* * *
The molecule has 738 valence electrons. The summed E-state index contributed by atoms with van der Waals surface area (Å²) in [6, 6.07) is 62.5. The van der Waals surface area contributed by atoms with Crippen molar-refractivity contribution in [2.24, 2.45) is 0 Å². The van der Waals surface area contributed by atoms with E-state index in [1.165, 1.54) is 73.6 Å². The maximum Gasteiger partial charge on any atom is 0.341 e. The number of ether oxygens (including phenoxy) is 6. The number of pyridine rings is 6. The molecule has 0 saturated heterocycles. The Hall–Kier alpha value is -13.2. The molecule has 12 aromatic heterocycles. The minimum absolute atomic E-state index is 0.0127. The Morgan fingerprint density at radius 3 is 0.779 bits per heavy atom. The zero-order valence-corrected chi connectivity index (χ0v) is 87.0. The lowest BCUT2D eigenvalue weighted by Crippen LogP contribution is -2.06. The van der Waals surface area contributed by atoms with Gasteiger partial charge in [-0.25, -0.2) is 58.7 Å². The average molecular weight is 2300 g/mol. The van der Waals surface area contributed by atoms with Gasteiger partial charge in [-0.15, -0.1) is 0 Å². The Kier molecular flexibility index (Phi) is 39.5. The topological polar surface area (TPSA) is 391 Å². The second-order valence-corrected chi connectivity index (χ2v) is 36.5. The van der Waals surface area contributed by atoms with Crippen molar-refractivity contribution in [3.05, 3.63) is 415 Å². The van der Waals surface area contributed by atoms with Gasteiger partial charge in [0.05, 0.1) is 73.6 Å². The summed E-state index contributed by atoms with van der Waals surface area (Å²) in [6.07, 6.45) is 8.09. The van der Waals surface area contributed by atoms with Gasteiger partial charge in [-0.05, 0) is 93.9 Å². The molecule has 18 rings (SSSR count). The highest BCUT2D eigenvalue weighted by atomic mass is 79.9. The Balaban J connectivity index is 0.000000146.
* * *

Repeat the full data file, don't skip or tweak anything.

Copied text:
The molecule has 738 valence electrons. The summed E-state index contributed by atoms with van der Waals surface area (Å²) in [6, 6.07) is 62.5. The van der Waals surface area contributed by atoms with Crippen molar-refractivity contribution in [2.24, 2.45) is 0 Å². The van der Waals surface area contributed by atoms with E-state index in [1.165, 1.54) is 73.6 Å². The maximum Gasteiger partial charge on any atom is 0.341 e. The number of ether oxygens (including phenoxy) is 6. The number of pyridine rings is 6. The molecule has 0 saturated heterocycles. The Hall–Kier alpha value is -13.2. The molecule has 12 aromatic heterocycles. The minimum absolute atomic E-state index is 0.0127. The Morgan fingerprint density at radius 3 is 0.779 bits per heavy atom. The zero-order valence-corrected chi connectivity index (χ0v) is 87.0. The lowest BCUT2D eigenvalue weighted by Crippen LogP contribution is -2.06. The van der Waals surface area contributed by atoms with Gasteiger partial charge in [-0.25, -0.2) is 58.7 Å². The average molecular weight is 2300 g/mol. The van der Waals surface area contributed by atoms with Gasteiger partial charge in [-0.15, -0.1) is 0 Å². The Kier molecular flexibility index (Phi) is 39.5. The topological polar surface area (TPSA) is 391 Å². The second-order valence-corrected chi connectivity index (χ2v) is 36.5. The van der Waals surface area contributed by atoms with Crippen molar-refractivity contribution in [3.05, 3.63) is 415 Å². The van der Waals surface area contributed by atoms with Gasteiger partial charge in [0.05, 0.1) is 73.6 Å². The summed E-state index contributed by atoms with van der Waals surface area (Å²) in [6.07, 6.45) is 8.09. The van der Waals surface area contributed by atoms with Gasteiger partial charge in [-0.05, 0) is 93.9 Å². The molecule has 18 rings (SSSR count). The highest BCUT2D eigenvalue weighted by atomic mass is 79.9. The Balaban J connectivity index is 0.000000146.